Emotional Rescue Reads | Memoir

Love, escape, education, and family are the themes throughout this month’s memoirs. These subjects are intertwined in the following works in ways that make for emotionally engrossing reading, perfect companions for cold winter evenings.

Baker, Laura Jean. The Motherhood Affidavits. Experiment. Apr. 2018. 288p. ISBN 9781615194391. $24.95; ebk. ISBN 9781615194407. MEMOIR
Baker’s memoir uses the language of addiction to talk about pregnancy and child-rearing experiences. The subject of addiction is especially relevant for Baker, as her husband, who works as a criminal defense attorney, represents many clients charged with drug-related offenses or who struggle with substance abuse. Starting with her first child’s birth, Baker admits to being “hooked” on oxytocin, a naturally occurring mood-altering chemical released during pregnancy and breastfeeding. As a result, she persuaded her husband to have more kids, even as the financial support, time, and care that five children require stretched the couple to their limits. Her narrative demonstrates the power and privilege of choosing to become a parent but also the wisdom to know when enough is enough. In between vignettes of family life, the author writes with compassion about her husband’s clients, shedding light on the inequity of the American justice system. VERDICT A feminist’s perspective on prolific procreating; the unusual premise of linking addiction and crime with motherhood and birth will keep most readers on the line.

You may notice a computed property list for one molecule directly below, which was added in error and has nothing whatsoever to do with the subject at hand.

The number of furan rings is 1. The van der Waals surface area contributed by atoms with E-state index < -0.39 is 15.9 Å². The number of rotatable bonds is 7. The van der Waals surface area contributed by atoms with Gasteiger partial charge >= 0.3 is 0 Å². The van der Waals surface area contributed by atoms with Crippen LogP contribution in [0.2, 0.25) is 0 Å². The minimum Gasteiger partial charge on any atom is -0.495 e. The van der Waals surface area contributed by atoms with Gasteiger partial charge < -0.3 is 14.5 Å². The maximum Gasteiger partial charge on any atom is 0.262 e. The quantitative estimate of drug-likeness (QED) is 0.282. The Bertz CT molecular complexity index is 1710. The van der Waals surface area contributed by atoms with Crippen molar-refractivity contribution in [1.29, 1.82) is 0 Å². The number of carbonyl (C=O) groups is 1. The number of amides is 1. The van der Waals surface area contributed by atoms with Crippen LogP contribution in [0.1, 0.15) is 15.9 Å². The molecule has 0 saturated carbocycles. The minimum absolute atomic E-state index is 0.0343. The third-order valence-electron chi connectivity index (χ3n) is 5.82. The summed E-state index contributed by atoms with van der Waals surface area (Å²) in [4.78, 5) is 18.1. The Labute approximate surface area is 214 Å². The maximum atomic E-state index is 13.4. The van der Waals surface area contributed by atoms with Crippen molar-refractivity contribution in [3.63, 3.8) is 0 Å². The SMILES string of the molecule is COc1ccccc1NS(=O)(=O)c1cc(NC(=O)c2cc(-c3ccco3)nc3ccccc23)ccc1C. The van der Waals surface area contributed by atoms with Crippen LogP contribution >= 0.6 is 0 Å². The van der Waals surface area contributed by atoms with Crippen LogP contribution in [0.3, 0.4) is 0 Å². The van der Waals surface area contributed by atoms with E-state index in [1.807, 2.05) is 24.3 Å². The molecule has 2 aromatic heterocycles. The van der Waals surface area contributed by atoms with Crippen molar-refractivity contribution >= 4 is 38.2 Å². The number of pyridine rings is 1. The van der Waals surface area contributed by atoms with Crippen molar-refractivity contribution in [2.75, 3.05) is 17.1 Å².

Kaifala, Joseph. Adamalui: A Survivor’s Journey from Civil Wars in Africa to Life in America. Turner. Mar. 2018. 240p. photos. ISBN 9781681626840. $29.99; pap. ISBN 9781681626833. $16.99; ebk. ISBN 9781681626857. MEMOIR
In this heartrending story of Kaifala’s childhood caught between civil wars in Liberia and Sierra Leone, he points out that many of the first-person accounts about African civil wars center on child soldiers. However, there are many children caught up in armed conflict who have different perspectives to offer. Kaifala focuses on his struggle to achieve an education. Born in Sierra Leone, he moves to Liberia, when his father finds work there. Then civil war strikes, and they flee back to Sierra Leone. The conflict crosses the border, however, and the family soon seeks safety in refugee camps in Guinea. Throughout these hardships, Kaifala describes his tenacious pursuit of knowledge. This serves him well, as he receives a scholarship to attend high school in Norway and ultimately completes college in the United States. VERDICT Kaifala’s story provides readers with a view of what it is like to grow up in the midst of civil war and be swept up as a bystander rather than a participant.

starred review starRao Pingru. Our Story: A Memoir of Love and Life in China. Knopf. May 2018. 368p. tr. from Chinese by Nicky Harman. illus. ISBN 9781101871492. $30; ebk. ISBN 9781101871508. MEMOIR
Rao has created a truly remarkable graphic memoir. Born in 1922 in Nancheng, Southeastern China, Rao witnessed massive, sweeping changes to Chinese society. He documents these as he shares his personal history with readers in a series of self-taught paintings. Each image depicts a different memory, from Rao’s first day of school to treasured family meals to his marriage to Mao Meitang. Indeed, the core of the narrative is the couple’s life as they navigate the impact of the Cultural Revolution and its aftereffects. Captions describe the images, but Rao also pens longer narrative pieces that will deepen readers’ understanding of his life and compel them to wonder about what is not included. For example, Rao is sent to a rural reeducation camp for 17 years, but we never learn why. Filling the gaps, in part, of these years are letters from his wife. VERDICT A fascinating intersection of personal, cultural, and political history.